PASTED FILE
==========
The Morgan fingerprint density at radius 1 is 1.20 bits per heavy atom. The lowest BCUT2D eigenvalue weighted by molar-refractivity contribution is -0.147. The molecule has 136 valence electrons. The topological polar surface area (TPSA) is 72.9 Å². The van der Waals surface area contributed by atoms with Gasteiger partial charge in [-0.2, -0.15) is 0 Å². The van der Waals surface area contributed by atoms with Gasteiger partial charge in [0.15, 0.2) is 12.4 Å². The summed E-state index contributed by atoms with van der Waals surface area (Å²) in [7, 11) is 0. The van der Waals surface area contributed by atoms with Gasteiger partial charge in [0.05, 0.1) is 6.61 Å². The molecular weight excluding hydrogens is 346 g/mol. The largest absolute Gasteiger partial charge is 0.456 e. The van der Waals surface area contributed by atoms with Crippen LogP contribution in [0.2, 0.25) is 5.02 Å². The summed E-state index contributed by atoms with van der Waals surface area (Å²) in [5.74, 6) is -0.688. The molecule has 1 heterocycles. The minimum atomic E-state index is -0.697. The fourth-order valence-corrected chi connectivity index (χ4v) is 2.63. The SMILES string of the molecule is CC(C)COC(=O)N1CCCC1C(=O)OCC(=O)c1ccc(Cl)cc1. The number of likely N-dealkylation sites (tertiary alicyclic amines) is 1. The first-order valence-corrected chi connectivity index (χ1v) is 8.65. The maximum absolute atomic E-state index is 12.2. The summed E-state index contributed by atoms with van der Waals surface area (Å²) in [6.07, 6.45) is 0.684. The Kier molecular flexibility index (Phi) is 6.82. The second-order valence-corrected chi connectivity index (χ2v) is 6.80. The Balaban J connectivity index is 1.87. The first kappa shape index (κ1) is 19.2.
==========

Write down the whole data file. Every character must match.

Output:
The Morgan fingerprint density at radius 1 is 1.20 bits per heavy atom. The lowest BCUT2D eigenvalue weighted by molar-refractivity contribution is -0.147. The molecule has 136 valence electrons. The topological polar surface area (TPSA) is 72.9 Å². The van der Waals surface area contributed by atoms with Gasteiger partial charge in [-0.2, -0.15) is 0 Å². The van der Waals surface area contributed by atoms with Gasteiger partial charge in [0.15, 0.2) is 12.4 Å². The summed E-state index contributed by atoms with van der Waals surface area (Å²) in [7, 11) is 0. The van der Waals surface area contributed by atoms with Gasteiger partial charge in [0.05, 0.1) is 6.61 Å². The molecular weight excluding hydrogens is 346 g/mol. The largest absolute Gasteiger partial charge is 0.456 e. The van der Waals surface area contributed by atoms with Crippen LogP contribution in [0.2, 0.25) is 5.02 Å². The summed E-state index contributed by atoms with van der Waals surface area (Å²) in [5.74, 6) is -0.688. The molecule has 1 heterocycles. The minimum atomic E-state index is -0.697. The fourth-order valence-corrected chi connectivity index (χ4v) is 2.63. The SMILES string of the molecule is CC(C)COC(=O)N1CCCC1C(=O)OCC(=O)c1ccc(Cl)cc1. The number of likely N-dealkylation sites (tertiary alicyclic amines) is 1. The first-order valence-corrected chi connectivity index (χ1v) is 8.65. The maximum absolute atomic E-state index is 12.2. The summed E-state index contributed by atoms with van der Waals surface area (Å²) in [6.07, 6.45) is 0.684. The Kier molecular flexibility index (Phi) is 6.82. The second-order valence-corrected chi connectivity index (χ2v) is 6.80. The Balaban J connectivity index is 1.87. The first kappa shape index (κ1) is 19.2.